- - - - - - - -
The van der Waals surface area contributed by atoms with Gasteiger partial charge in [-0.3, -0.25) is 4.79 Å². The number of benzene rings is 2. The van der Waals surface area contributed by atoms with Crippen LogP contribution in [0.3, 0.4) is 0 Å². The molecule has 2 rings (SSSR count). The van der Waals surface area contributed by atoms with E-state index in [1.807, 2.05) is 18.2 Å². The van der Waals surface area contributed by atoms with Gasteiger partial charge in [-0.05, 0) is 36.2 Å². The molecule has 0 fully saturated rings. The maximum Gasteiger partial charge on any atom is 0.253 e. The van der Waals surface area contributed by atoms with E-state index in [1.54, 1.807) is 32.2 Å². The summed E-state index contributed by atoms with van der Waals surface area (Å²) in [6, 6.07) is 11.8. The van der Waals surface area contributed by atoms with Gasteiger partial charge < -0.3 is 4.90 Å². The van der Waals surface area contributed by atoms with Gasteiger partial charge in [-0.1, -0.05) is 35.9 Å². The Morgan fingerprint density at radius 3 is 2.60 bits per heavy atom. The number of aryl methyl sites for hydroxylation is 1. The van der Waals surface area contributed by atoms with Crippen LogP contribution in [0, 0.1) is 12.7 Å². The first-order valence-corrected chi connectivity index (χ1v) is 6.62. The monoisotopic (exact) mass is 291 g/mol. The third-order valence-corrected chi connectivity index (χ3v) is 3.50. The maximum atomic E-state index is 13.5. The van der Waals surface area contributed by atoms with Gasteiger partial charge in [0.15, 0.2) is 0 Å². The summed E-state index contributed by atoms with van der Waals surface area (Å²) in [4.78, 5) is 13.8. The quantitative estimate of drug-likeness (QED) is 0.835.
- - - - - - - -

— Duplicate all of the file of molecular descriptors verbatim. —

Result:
The van der Waals surface area contributed by atoms with Gasteiger partial charge in [-0.3, -0.25) is 4.79 Å². The number of benzene rings is 2. The van der Waals surface area contributed by atoms with Crippen LogP contribution in [0.3, 0.4) is 0 Å². The molecule has 2 rings (SSSR count). The van der Waals surface area contributed by atoms with E-state index in [1.807, 2.05) is 18.2 Å². The van der Waals surface area contributed by atoms with Gasteiger partial charge in [-0.05, 0) is 36.2 Å². The molecule has 0 fully saturated rings. The maximum Gasteiger partial charge on any atom is 0.253 e. The van der Waals surface area contributed by atoms with E-state index in [1.54, 1.807) is 32.2 Å². The summed E-state index contributed by atoms with van der Waals surface area (Å²) in [6, 6.07) is 11.8. The van der Waals surface area contributed by atoms with Gasteiger partial charge < -0.3 is 4.90 Å². The van der Waals surface area contributed by atoms with Gasteiger partial charge in [-0.1, -0.05) is 35.9 Å². The Morgan fingerprint density at radius 3 is 2.60 bits per heavy atom. The number of aryl methyl sites for hydroxylation is 1. The van der Waals surface area contributed by atoms with Crippen LogP contribution in [0, 0.1) is 12.7 Å². The first-order valence-corrected chi connectivity index (χ1v) is 6.62. The monoisotopic (exact) mass is 291 g/mol. The third-order valence-corrected chi connectivity index (χ3v) is 3.50. The maximum atomic E-state index is 13.5. The van der Waals surface area contributed by atoms with Gasteiger partial charge in [0.15, 0.2) is 0 Å². The summed E-state index contributed by atoms with van der Waals surface area (Å²) in [4.78, 5) is 13.8. The quantitative estimate of drug-likeness (QED) is 0.835.